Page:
1. Completely unaware: Not even realising they are experiencing something that can count as a problem.
  2. Problem aware: Knowing something is an issue but not knowing it’s possible to fix.
  3. Solution aware: Knowing that it doesn’t have to be this way, but not certain how to get to that stage.
  4. Product aware: They’re aware of various options, but not which way is best for them.
  5. Most aware: They only want to know the details of which of your options is best for them.

Your challenge is to think through how each of these stages relates to one of your prospects. Imagine how they worked their way through each stage, at what point they met you, and how you guided them through to most aware into sealing the deal.

woman-cake-blog

Clearly she’s ‘product aware’

For example, a business owner might start off at ‘completely unaware’, until she discovers that a growing amount of her visitors are checking her site out on their phone but are leaving because it’s not mobile-friendly. So, she becomes ‘problem aware’.

At this point, she might turn to Google where she learns a bit about responsive websites, and in doing so becomes ‘solution aware’. Finally, she might start looking for developers to help her put this solution into practice, meaning she’ll visit their sites as she’s moving into ‘product aware’.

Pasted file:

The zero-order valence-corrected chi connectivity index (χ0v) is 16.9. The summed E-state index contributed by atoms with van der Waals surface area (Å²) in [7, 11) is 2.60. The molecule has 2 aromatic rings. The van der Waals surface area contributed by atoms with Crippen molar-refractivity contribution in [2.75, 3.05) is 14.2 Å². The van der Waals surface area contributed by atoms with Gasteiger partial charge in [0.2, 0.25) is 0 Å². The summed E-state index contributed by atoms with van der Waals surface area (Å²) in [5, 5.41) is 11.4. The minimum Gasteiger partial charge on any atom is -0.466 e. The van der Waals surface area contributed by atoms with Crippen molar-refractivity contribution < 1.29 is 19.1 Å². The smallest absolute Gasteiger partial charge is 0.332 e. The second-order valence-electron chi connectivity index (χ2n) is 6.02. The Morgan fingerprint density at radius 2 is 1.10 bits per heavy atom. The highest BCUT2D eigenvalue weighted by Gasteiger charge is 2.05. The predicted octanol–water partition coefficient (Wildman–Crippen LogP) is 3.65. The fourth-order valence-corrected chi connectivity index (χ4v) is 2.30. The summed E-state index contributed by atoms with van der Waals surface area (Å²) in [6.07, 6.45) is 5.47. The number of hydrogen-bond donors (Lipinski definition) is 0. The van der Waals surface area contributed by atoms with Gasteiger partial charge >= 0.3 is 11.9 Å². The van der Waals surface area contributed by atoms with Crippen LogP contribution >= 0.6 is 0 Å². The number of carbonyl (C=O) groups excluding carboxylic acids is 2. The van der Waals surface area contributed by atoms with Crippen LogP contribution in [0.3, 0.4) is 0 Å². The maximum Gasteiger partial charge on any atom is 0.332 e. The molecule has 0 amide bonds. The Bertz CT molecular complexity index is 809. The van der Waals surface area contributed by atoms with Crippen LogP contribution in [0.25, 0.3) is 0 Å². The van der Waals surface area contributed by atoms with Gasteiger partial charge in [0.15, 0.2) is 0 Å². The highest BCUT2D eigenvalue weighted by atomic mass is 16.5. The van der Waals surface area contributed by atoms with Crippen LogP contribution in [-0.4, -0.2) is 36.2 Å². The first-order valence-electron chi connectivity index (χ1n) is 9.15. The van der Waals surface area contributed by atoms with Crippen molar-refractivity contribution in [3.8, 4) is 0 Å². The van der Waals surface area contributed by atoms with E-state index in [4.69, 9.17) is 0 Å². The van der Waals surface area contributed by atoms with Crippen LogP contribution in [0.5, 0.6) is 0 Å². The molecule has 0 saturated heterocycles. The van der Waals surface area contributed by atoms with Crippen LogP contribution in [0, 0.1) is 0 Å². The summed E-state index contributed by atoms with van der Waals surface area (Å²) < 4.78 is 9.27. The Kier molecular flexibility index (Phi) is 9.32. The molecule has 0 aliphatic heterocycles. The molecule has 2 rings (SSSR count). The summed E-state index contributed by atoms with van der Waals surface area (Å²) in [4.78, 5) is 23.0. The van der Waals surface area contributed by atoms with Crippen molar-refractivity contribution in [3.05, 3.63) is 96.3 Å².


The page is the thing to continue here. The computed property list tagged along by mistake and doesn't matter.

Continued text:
To best help her, the developer can envisage her key question at this state of awareness. It would be something like ‘What makes you the best option for developing a responsive website?’ so now their site can be fine tuned to answer this. Hopefully, she will then want to know about their packages, moving through ‘most aware’ and onto signing up as a client.

Can you think of your prospect’s equivalent journey? Go ahead and map it out including the exact questions you think they’d ask at each stage.

Now to make your website read their mind…

With this insight, you can fine-tune your site for maximum effect. After all, you’ve got a clear idea of what information they’ll be after, so rewrite your copy and adjust the images to communicate it!

This level of precision might seem scary. Perhaps our baker is making a website, but is worried that there’ll be some visitors who’ve yet to realise that actually their life is lacking in macaroons. She probably feels that her new website needs to cover why macaroons are great within the core pages.

I’d say that if they weren’t at the relevant state of awareness, they wouldn’t be clicking onto your site anyway. Instead, she can use blog posts to bring people through the relevant stages of awareness* to the point where her site is now relevant to these minority cases.

*for a meta example, think how this post has affected your awareness about states of awareness…

Sounds good…but what next?

Hopefully, you’ve now got a feel for your visitor’s mindset and what information they’re after.

Think through how these conversations play out in person and what you’d be likely to say. Then go mad and write these things on your site!

Of course, this is only ensuring that your opening remarks are on the nose.

To ensure your site flows from there, you can download my mini guide to conversational copy which will help you plot out how to continue this natural dialogue.

Zach is an engineer-turned-copywriter from Bristol. He specialises in helping companies uncover their USP, then communicating this in a conversational manner. When he’s not at work, Zach is either playing bass or out swing dancing. Either that, or he’s fallen asleep on the sofa whilst reading some science fiction (he’ll claim he was just resting his eyes…)